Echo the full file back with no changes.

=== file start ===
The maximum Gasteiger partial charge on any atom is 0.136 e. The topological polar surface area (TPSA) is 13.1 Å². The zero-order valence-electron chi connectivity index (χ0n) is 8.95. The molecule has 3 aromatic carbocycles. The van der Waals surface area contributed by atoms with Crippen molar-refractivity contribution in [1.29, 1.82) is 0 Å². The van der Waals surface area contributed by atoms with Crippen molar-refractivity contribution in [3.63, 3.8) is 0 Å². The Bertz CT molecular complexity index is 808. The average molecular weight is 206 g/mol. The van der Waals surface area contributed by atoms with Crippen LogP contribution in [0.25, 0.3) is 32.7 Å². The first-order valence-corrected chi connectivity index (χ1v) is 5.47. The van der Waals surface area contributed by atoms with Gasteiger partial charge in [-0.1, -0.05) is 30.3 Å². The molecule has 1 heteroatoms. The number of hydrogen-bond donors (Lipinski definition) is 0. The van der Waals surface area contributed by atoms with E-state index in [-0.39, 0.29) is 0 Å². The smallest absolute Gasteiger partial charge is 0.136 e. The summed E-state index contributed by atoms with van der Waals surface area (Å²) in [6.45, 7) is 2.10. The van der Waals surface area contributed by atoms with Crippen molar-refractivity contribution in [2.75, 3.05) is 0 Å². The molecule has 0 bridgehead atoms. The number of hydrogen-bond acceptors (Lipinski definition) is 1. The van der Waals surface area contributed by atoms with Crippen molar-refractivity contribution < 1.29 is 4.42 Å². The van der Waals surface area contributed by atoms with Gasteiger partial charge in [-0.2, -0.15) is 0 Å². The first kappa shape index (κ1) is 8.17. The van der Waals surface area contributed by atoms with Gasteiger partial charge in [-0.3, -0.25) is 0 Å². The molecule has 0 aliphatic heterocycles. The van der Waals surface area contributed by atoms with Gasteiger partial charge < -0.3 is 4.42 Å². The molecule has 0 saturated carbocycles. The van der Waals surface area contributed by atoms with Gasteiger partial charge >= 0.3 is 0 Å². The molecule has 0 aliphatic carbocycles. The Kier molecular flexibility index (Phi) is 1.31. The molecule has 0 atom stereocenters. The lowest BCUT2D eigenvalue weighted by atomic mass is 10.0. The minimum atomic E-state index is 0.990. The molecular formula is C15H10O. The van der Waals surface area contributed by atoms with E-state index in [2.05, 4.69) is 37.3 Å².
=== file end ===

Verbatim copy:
The maximum Gasteiger partial charge on any atom is 0.136 e. The topological polar surface area (TPSA) is 13.1 Å². The zero-order valence-electron chi connectivity index (χ0n) is 8.95. The molecule has 3 aromatic carbocycles. The van der Waals surface area contributed by atoms with Crippen molar-refractivity contribution in [1.29, 1.82) is 0 Å². The van der Waals surface area contributed by atoms with Crippen molar-refractivity contribution in [3.63, 3.8) is 0 Å². The Bertz CT molecular complexity index is 808. The average molecular weight is 206 g/mol. The van der Waals surface area contributed by atoms with Crippen LogP contribution in [0.25, 0.3) is 32.7 Å². The first-order valence-corrected chi connectivity index (χ1v) is 5.47. The van der Waals surface area contributed by atoms with Gasteiger partial charge in [-0.1, -0.05) is 30.3 Å². The molecule has 1 heteroatoms. The number of hydrogen-bond donors (Lipinski definition) is 0. The van der Waals surface area contributed by atoms with E-state index in [-0.39, 0.29) is 0 Å². The smallest absolute Gasteiger partial charge is 0.136 e. The summed E-state index contributed by atoms with van der Waals surface area (Å²) in [6.45, 7) is 2.10. The van der Waals surface area contributed by atoms with Crippen molar-refractivity contribution in [2.75, 3.05) is 0 Å². The molecule has 0 bridgehead atoms. The number of hydrogen-bond acceptors (Lipinski definition) is 1. The van der Waals surface area contributed by atoms with Crippen molar-refractivity contribution < 1.29 is 4.42 Å². The van der Waals surface area contributed by atoms with Gasteiger partial charge in [-0.2, -0.15) is 0 Å². The first kappa shape index (κ1) is 8.17. The van der Waals surface area contributed by atoms with Gasteiger partial charge in [-0.3, -0.25) is 0 Å². The molecule has 0 aliphatic heterocycles. The van der Waals surface area contributed by atoms with Gasteiger partial charge < -0.3 is 4.42 Å². The molecule has 0 saturated carbocycles. The van der Waals surface area contributed by atoms with Gasteiger partial charge >= 0.3 is 0 Å². The molecule has 0 aliphatic carbocycles. The Kier molecular flexibility index (Phi) is 1.31. The molecule has 0 atom stereocenters. The lowest BCUT2D eigenvalue weighted by atomic mass is 10.0. The minimum atomic E-state index is 0.990. The molecular formula is C15H10O. The van der Waals surface area contributed by atoms with E-state index in [2.05, 4.69) is 37.3 Å².